Art Nouveau Buenos Aires, a tour of the buildings of this style in the city of Buenos Aires.
Art Nouveau started at the beginning of the 20th century in Europe. This style uses curves with the aim of representing nature and its sensuality.
Rich Argentinean families hired European architects who created in the city buildings that followed this new trend, using iron and stained glass.
These buildings are more than 100 years old and some are better preserved than others, but here we leave a list of the most important buildings of Art Nouveau Buenos Aires:
Güemes Gallery (Galería Güemes)
Apart from being one of the best Art Nouveau exponents of the city, it’s also one of the best viewpoints of the city. This gallery, that connects Florida St and San Martín St. opened in 1915 and on sunny days you can see the Uruguayan coast from the 14th floor.
Otto Wulff Building
? Belgrano 601
This building, finished in 1914, was made by the Danish architect Morten F. Rönnow and commissioned by a businessman named Otto Wulff.
Its design honours the autochthonous fauna with 5-metre-high sculptures of condors that decorate the façade.
Barolo Palace (Palacio Barolo)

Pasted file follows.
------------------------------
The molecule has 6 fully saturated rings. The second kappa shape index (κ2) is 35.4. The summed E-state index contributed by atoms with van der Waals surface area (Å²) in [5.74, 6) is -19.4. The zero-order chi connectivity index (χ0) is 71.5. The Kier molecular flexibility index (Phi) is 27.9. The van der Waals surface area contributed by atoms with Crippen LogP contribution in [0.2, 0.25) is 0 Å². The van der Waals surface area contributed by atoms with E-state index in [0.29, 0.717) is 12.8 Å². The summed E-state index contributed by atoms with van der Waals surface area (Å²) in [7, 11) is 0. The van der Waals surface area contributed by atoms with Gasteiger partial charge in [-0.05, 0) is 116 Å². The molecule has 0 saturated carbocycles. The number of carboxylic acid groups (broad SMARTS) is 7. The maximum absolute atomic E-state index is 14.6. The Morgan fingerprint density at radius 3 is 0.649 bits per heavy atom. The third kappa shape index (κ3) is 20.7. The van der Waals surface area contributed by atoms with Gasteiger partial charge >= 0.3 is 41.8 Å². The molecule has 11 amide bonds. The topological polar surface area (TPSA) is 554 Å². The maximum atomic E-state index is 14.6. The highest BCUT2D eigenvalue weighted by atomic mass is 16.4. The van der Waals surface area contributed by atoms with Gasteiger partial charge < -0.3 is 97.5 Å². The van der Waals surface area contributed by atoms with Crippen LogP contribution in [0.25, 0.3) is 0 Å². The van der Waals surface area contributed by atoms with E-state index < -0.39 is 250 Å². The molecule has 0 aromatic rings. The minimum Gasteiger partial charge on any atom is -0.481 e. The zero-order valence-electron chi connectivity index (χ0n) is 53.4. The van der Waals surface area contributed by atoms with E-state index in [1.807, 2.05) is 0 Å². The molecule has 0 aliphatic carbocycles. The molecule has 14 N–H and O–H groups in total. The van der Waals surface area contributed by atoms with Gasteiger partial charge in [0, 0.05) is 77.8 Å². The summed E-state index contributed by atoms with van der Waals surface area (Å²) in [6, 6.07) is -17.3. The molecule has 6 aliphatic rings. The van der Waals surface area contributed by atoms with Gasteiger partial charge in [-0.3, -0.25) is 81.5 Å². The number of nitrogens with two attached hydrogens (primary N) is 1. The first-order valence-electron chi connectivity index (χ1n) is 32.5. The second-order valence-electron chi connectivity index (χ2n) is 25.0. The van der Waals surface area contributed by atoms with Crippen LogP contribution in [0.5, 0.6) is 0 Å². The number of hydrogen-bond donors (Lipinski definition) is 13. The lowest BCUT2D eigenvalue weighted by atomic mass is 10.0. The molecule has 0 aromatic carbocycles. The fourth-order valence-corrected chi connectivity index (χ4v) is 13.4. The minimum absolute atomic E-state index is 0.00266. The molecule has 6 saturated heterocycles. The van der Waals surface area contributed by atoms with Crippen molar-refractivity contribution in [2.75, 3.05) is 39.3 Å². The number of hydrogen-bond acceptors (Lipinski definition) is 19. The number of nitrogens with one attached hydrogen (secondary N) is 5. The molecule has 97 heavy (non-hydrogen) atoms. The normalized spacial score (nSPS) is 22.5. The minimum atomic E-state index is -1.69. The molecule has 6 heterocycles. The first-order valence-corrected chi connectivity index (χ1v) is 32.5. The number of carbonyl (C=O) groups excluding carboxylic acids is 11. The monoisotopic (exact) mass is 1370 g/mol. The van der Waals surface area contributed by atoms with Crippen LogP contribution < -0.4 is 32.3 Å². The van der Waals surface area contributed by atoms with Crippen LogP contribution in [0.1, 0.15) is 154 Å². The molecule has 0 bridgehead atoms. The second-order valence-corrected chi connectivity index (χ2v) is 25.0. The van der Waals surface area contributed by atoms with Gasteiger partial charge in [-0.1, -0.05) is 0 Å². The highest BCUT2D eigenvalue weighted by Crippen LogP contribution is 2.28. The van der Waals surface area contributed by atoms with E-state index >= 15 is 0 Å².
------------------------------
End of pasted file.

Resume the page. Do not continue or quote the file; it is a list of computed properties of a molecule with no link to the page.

? Avenida de Mayo 1370
Designed by Italian architect Mario Palanti, this emblematic building of Buenos Aires is inspired on Dante Alighieri’s Divine Comedy. When it was finished in 1923 it was the tallest building of South America.
House of Lilies (Casa de los Lirios)
Inspired by Gaudi’s work, this apartment building has a ground floor and three more floors. Its Botanic theme insinuates the stems and flowers of the lilies, thus its name, “house of the Lilies”.
Calise House (Casa Calise)
?Av. Hipólito Yrigoyen 2568
This building, finished in 1911 by architect Virginio Colombo was in a very bad state until recently when a group of neighbors decided to restore it with the government’s help.
It’s highly valued for its solid oak woodwork, its ornamented iron gates, stain glass decorations and carrara marble staircase.